Mon Nov 19 2018
Following the triggering of Article 50 by Theresa May in March 2017, the UK is due to leave the European Union on 29 March 2019. The future relationship between the UK and the EU after this date currently remains unclear. But at Barclaycard, we’ve been considering all the possible outcomes of the Brexit negotiations to make sure we can continue to provide all our services to all our customers in the UK and Europe.
As a result, Barclaycard Payment Solutions are busy preparing for the possibility of a ‘hard Brexit’ where the UK also leaves the European Economic Area (EEA).
Over the coming months, we’ll continue to serve all our merchants as normal whatever the outcome of the Brexit negotiations. In this article we give an overview of our own approach to Brexit, and to find out more about the Brexit negotiations you can read this article published by Barclays Corporate Bank.
For many years, all of our UK and other EU merchants have been contracted to, and served by, Barclays Bank PLC (BBPLC). What this means, is:
As a result, Barclaycard is well prepared for a ‘hard Brexit’ and a loss of ‘passporting’. Barclaycard is planning to implement its solution by March 2019.
Based on the location of your business’ legal entity, you’ll need to be aware of the following:
For UK entities: You don’t need to do anything – there will be no change and Barclaycard will continue to provide all payment services through BBPLC.
For EEA entities: We’ll need to make arrangements to change your supplier: from Barclays Bank PLC (BBPLC) to Barclaycard International Payments Ltd (BIPL) before 29 March 2019.
If you fall into this latter category, we’ll send you an amendment to your contract. It’ll reflect any change in the legal entity providing services to customers with appropriate prior notice.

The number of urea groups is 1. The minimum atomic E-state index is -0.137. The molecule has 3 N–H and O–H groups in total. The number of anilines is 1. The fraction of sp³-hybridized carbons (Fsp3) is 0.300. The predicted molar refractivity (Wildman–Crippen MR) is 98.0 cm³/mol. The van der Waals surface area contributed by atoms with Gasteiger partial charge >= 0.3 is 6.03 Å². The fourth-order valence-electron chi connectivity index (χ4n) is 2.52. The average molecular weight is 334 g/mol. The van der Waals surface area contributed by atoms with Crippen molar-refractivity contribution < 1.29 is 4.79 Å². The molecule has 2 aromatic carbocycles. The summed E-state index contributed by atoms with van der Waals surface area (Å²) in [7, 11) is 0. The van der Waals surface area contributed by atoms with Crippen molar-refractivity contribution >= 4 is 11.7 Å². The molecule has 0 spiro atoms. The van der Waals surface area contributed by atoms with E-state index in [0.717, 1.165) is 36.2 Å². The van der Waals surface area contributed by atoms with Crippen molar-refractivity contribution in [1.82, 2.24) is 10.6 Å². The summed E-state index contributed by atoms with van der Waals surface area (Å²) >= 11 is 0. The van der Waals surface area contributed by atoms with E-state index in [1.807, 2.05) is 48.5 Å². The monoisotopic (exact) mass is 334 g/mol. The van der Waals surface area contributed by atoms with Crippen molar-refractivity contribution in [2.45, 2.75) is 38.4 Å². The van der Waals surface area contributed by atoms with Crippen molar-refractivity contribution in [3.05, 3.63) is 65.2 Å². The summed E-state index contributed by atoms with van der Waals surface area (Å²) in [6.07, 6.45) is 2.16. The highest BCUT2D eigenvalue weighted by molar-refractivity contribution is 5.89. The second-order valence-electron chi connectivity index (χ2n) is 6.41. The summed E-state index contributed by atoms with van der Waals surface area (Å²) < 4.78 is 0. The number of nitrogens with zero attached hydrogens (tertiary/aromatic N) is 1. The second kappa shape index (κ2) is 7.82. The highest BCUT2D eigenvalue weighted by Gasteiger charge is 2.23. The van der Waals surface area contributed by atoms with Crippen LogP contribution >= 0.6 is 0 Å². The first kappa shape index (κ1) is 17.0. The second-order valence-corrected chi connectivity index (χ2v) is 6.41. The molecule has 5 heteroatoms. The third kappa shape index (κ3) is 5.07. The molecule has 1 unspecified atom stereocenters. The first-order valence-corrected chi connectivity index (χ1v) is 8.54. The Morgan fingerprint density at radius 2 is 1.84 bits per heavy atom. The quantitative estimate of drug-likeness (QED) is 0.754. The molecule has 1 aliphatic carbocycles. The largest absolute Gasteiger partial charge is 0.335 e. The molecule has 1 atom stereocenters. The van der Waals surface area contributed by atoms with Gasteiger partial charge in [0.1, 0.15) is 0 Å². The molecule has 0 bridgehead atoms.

Barclaycard doesn’t intend to give such contractual amendments effect unless and until required. Our plan is to deal with this as smoothly as possible with minimal disruption to your business.
There may also be some changes required to the setup of your account, but we’ll advise you of those in due course.
Having set out Barclaycard’s strategy over the coming months, we’ll now look at the background and wider aspects of what’s expected to happen with Brexit.
A transition or implementation period will begin after the UK leaves the EU in March 2019, and end 31 December 2020. That’s a little shorter than the two-year period the Prime Minister proposed in her speech in Florence in September 2017.
The EU explained that the UK will have to continue to adhere to all existing EU regulations during this period, including the ‘four freedoms’ of movement of goods, capital, services and people.
Phase two of the negotiations started in March 2018 and is expected to end by the autumn.
However, any future relationship between the UK and the EU cannot be formally agreed until the UK ceases to be a member of the Union in March 2019.
The EU has indicated that the UK can expect similar access as that available to other countries, based on what it wants.
The above is based on a desire to respect EU directives on the Single Market and Customs Union.
The UK has set out its two preferred options:
Read more analysis of the government and EU positions on the future relationship.
The UK articulated what it sees as the fundamental building blocks of the future relationship when Theresa May gathered her Cabinet at Chequers to force a common position upon it.
As such, the Chequers proposals and subsequent White Paper mark a ‘softer’ Brexit stance by the government than previously set out. In terms of the actual White Paper, the paper states that, at the topline level:
Most of our customers will not be impacted by our Brexit plans as they’re already contracted to a Barclaycard entity that is legally allowed to provide them with services after Brexit.
If you have any questions about these changes, please get in touch with your Barclaycard account manager.
In addition, to help with our preparations, we encourage you to review what Brexit may mean for your payment processing needs, regardless of where your corporate HQ is located, and let your account manager know of any areas of concern. We’re here to support with any changes that may be required.